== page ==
Teachers say 'No' to Bill 115 0
COLLINGWOOD – Local teachers joined the province-wide protest of Bill 115 with their own demonstration Friday afternoon.
Dalton McGuinty's Liberal government passed the bill, also known as The Putting Students First Act, Tuesday morning which imposed wage freezes, the end of sick-day banks, and a two-year strike ban.
More than 60 teachers rallied in front of MPP Jim Wilson's office on Hume Street in the rain after work Friday to express their concerns with the bill.
Collingwood Collegiate Institue teacher Bill Hewitt said they are protesting more than the loss of some benefits. He said it's about the government eliminating their collective bargaining rights.
“We want to raise awareness to folks, we want people to know it's not about wage freezes and sick days. It's about an erosion of workers right,” he said. “This is going to be happening across the board.”
The teachers waved Ontario Secondary School Teacher's Federation (OSSTF) flags, held signs with “Bill 115” crossed out, “Thanks for stealing our democratic rights Jim Wilson” and “Support all workers” for about an hour.
The Provincial OSSTF vice-president Paul Elliot said only three out of 72 school boards agreed to the legislation and trying to implement it is problematic when it is not helpful to many boards.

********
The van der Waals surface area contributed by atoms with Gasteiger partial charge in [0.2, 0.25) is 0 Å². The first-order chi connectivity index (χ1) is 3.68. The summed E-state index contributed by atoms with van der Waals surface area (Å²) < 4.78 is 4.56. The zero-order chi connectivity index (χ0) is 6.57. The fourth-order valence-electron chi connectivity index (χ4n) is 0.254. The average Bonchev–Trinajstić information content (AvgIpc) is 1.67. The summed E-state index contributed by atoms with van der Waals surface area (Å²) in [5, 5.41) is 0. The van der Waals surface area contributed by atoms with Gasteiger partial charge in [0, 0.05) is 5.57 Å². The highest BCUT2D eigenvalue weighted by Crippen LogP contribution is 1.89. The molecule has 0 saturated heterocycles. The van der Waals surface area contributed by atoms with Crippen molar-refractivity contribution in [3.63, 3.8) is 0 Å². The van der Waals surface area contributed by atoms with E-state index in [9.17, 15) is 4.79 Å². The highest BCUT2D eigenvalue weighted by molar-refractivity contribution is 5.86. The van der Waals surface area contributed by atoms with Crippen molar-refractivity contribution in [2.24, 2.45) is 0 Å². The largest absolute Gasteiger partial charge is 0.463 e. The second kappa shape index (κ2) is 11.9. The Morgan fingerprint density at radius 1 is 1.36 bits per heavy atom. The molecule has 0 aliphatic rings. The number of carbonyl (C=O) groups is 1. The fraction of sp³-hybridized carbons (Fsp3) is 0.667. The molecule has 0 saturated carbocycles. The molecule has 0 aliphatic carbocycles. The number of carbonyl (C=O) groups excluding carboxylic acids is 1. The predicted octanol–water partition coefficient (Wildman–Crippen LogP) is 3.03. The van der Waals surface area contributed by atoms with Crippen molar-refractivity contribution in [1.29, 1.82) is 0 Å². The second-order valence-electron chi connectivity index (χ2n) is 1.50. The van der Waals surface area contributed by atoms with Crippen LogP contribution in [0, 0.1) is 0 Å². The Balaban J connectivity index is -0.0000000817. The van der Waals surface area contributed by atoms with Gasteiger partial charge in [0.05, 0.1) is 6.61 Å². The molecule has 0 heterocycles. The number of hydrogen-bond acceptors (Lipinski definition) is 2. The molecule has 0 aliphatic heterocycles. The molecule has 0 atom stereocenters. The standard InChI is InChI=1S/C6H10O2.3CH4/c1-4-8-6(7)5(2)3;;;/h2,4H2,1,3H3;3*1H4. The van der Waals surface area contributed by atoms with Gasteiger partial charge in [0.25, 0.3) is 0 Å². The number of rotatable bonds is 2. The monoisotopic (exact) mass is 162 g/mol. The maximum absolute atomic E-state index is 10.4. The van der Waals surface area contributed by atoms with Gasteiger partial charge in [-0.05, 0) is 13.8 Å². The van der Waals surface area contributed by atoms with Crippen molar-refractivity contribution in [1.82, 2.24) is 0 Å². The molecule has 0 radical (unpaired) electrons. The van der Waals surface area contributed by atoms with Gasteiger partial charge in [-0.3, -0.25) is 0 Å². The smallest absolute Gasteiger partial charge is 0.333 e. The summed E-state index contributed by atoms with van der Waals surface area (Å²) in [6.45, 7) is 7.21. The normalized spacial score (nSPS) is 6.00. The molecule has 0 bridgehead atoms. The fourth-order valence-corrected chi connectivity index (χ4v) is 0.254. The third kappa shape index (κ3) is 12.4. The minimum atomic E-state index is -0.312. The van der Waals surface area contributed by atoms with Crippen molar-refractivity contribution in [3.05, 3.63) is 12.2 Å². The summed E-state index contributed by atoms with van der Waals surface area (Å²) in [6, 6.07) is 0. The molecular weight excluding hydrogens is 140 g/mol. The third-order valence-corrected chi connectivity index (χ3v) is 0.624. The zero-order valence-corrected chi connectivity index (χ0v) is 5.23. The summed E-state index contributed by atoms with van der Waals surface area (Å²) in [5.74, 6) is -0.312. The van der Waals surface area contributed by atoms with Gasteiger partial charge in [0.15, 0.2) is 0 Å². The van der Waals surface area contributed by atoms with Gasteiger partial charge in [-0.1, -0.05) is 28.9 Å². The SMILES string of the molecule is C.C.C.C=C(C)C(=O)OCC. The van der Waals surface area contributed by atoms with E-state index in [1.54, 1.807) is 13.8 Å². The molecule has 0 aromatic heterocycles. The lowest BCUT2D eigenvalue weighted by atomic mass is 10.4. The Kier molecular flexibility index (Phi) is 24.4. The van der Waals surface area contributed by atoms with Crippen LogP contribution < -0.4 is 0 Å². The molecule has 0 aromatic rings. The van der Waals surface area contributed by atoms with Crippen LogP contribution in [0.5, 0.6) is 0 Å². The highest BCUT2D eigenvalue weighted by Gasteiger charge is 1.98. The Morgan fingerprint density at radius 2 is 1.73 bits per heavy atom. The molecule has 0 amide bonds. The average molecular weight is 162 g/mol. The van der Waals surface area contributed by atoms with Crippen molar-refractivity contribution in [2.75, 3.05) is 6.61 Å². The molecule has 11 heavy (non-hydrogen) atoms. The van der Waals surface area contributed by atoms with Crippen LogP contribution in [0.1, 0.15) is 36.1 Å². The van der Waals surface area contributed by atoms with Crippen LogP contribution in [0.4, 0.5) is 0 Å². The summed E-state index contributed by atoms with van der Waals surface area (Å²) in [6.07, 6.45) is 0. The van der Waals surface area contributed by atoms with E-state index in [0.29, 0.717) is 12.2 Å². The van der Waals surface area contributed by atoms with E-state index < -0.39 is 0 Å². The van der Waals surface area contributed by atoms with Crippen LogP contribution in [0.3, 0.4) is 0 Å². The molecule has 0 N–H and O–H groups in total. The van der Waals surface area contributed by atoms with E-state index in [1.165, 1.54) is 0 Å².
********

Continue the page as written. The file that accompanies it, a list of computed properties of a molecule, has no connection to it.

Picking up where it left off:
Elliot said the protesters hope to get this message to the government: “It is still not too late to allow us to bargain and negotiate and you need to find a way in order to give us the ability to do that ... let us bargain, let us negotiate with our employers to come to a fair and reasonable settlement so there is peace and stability.”
On Wednesday, thousands of teachers in Ontario donned black clothing and armbands as part of the protest.
Many unions are calling for 76,000 teachers with public school boards to consider opting-out of volunteering to run extracurricular activities and events at school.
“Everyone wants to do the best at their work, so this has had such an impact when people have to start questioning the extra work that they do,” said Cheryl Nicholls Jones, district 17 political action chair and Collingwood and District Labour Council president.
“The fact that this whole situation has been created is so not necessary and it's all about the right to bargain fairly. We feel like it isn’t too later to turn it around, but for now it's a matter of conscience for each member.”
Furthermore, unions are introducing “McGuinty Mondays,” urging teachers not to participate in school-based meetings or regional Ministry meetings on Mondays.
“We do not take this action lightly,” said President of the Elementary Teachers' Federation of Ontario (ETFO) Sam Hammond in a press release. “Ontarians and the government need to know that you cannot take away the democratic rights of working people simply to fulfil a political party’s agenda or ideology.”
ETFO said they plan to challenge the bill in court.
With files from QMI Agency